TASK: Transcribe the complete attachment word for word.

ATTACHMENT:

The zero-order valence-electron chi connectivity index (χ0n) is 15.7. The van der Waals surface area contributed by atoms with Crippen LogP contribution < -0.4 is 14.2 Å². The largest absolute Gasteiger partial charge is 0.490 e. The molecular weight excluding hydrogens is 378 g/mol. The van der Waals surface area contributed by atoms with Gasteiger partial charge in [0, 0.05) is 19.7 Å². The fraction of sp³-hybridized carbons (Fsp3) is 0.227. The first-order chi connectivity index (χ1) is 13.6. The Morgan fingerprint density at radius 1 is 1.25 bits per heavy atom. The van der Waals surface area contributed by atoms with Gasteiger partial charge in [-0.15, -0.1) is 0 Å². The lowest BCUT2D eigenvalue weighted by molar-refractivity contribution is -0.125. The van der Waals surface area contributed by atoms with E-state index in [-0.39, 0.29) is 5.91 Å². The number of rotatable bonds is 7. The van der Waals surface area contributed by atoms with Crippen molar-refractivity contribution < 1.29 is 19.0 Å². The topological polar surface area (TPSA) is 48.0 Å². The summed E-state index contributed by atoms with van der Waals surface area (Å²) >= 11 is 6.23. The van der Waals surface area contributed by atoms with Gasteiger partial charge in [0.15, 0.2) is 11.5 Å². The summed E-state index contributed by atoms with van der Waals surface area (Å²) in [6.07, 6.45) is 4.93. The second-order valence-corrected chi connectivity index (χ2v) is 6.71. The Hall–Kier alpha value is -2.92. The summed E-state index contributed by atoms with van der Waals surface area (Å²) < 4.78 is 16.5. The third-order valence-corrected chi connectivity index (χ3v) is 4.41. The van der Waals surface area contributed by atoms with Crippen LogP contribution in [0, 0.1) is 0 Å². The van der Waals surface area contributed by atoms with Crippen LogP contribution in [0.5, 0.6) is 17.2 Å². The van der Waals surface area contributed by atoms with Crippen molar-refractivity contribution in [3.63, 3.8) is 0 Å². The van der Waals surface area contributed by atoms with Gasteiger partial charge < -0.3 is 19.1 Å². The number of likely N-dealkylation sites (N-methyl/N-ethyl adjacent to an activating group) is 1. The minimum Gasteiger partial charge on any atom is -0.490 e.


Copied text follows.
The zero-order valence-electron chi connectivity index (χ0n) is 15.7. The van der Waals surface area contributed by atoms with Crippen LogP contribution < -0.4 is 14.2 Å². The largest absolute Gasteiger partial charge is 0.490 e. The molecular weight excluding hydrogens is 378 g/mol. The van der Waals surface area contributed by atoms with Gasteiger partial charge in [0, 0.05) is 19.7 Å². The fraction of sp³-hybridized carbons (Fsp3) is 0.227. The first-order chi connectivity index (χ1) is 13.6. The Morgan fingerprint density at radius 1 is 1.25 bits per heavy atom. The van der Waals surface area contributed by atoms with Gasteiger partial charge in [-0.15, -0.1) is 0 Å². The lowest BCUT2D eigenvalue weighted by molar-refractivity contribution is -0.125. The van der Waals surface area contributed by atoms with E-state index in [-0.39, 0.29) is 5.91 Å². The number of rotatable bonds is 7. The van der Waals surface area contributed by atoms with Crippen molar-refractivity contribution < 1.29 is 19.0 Å². The topological polar surface area (TPSA) is 48.0 Å². The summed E-state index contributed by atoms with van der Waals surface area (Å²) >= 11 is 6.23. The van der Waals surface area contributed by atoms with Gasteiger partial charge in [0.15, 0.2) is 11.5 Å². The summed E-state index contributed by atoms with van der Waals surface area (Å²) in [6.07, 6.45) is 4.93. The second-order valence-corrected chi connectivity index (χ2v) is 6.71. The Hall–Kier alpha value is -2.92. The summed E-state index contributed by atoms with van der Waals surface area (Å²) < 4.78 is 16.5. The third-order valence-corrected chi connectivity index (χ3v) is 4.41. The van der Waals surface area contributed by atoms with Crippen LogP contribution in [0, 0.1) is 0 Å². The van der Waals surface area contributed by atoms with Crippen LogP contribution in [0.5, 0.6) is 17.2 Å². The van der Waals surface area contributed by atoms with Crippen molar-refractivity contribution in [3.63, 3.8) is 0 Å². The van der Waals surface area contributed by atoms with Gasteiger partial charge < -0.3 is 19.1 Å². The number of likely N-dealkylation sites (N-methyl/N-ethyl adjacent to an activating group) is 1. The minimum Gasteiger partial charge on any atom is -0.490 e.